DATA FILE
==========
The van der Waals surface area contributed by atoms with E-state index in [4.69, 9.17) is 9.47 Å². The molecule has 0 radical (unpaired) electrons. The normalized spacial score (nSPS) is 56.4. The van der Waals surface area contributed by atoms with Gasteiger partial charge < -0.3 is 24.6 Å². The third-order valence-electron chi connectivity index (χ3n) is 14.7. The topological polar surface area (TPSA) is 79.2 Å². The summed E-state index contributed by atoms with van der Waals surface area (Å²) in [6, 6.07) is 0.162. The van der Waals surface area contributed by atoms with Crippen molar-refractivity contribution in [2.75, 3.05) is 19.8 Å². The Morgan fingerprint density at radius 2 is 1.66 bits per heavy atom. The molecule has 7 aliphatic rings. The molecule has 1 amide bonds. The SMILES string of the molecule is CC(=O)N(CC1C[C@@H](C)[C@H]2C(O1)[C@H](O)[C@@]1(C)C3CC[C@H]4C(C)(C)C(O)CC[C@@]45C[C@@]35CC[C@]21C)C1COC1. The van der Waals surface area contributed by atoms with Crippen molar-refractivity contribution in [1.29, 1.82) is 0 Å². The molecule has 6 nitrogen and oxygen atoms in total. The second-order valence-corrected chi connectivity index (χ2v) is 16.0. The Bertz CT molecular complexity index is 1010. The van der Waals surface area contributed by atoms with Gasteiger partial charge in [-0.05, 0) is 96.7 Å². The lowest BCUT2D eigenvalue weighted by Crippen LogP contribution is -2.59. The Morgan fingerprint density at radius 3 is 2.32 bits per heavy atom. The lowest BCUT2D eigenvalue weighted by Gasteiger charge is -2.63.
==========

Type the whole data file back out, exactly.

The van der Waals surface area contributed by atoms with E-state index in [4.69, 9.17) is 9.47 Å². The molecule has 0 radical (unpaired) electrons. The normalized spacial score (nSPS) is 56.4. The van der Waals surface area contributed by atoms with Gasteiger partial charge < -0.3 is 24.6 Å². The third-order valence-electron chi connectivity index (χ3n) is 14.7. The topological polar surface area (TPSA) is 79.2 Å². The summed E-state index contributed by atoms with van der Waals surface area (Å²) in [6, 6.07) is 0.162. The van der Waals surface area contributed by atoms with Crippen molar-refractivity contribution in [2.75, 3.05) is 19.8 Å². The Morgan fingerprint density at radius 2 is 1.66 bits per heavy atom. The molecule has 7 aliphatic rings. The molecule has 1 amide bonds. The SMILES string of the molecule is CC(=O)N(CC1C[C@@H](C)[C@H]2C(O1)[C@H](O)[C@@]1(C)C3CC[C@H]4C(C)(C)C(O)CC[C@@]45C[C@@]35CC[C@]21C)C1COC1. The van der Waals surface area contributed by atoms with Crippen molar-refractivity contribution in [1.29, 1.82) is 0 Å². The molecule has 6 nitrogen and oxygen atoms in total. The second-order valence-corrected chi connectivity index (χ2v) is 16.0. The Bertz CT molecular complexity index is 1010. The van der Waals surface area contributed by atoms with Gasteiger partial charge in [-0.05, 0) is 96.7 Å². The lowest BCUT2D eigenvalue weighted by Crippen LogP contribution is -2.59. The Morgan fingerprint density at radius 3 is 2.32 bits per heavy atom. The lowest BCUT2D eigenvalue weighted by Gasteiger charge is -2.63.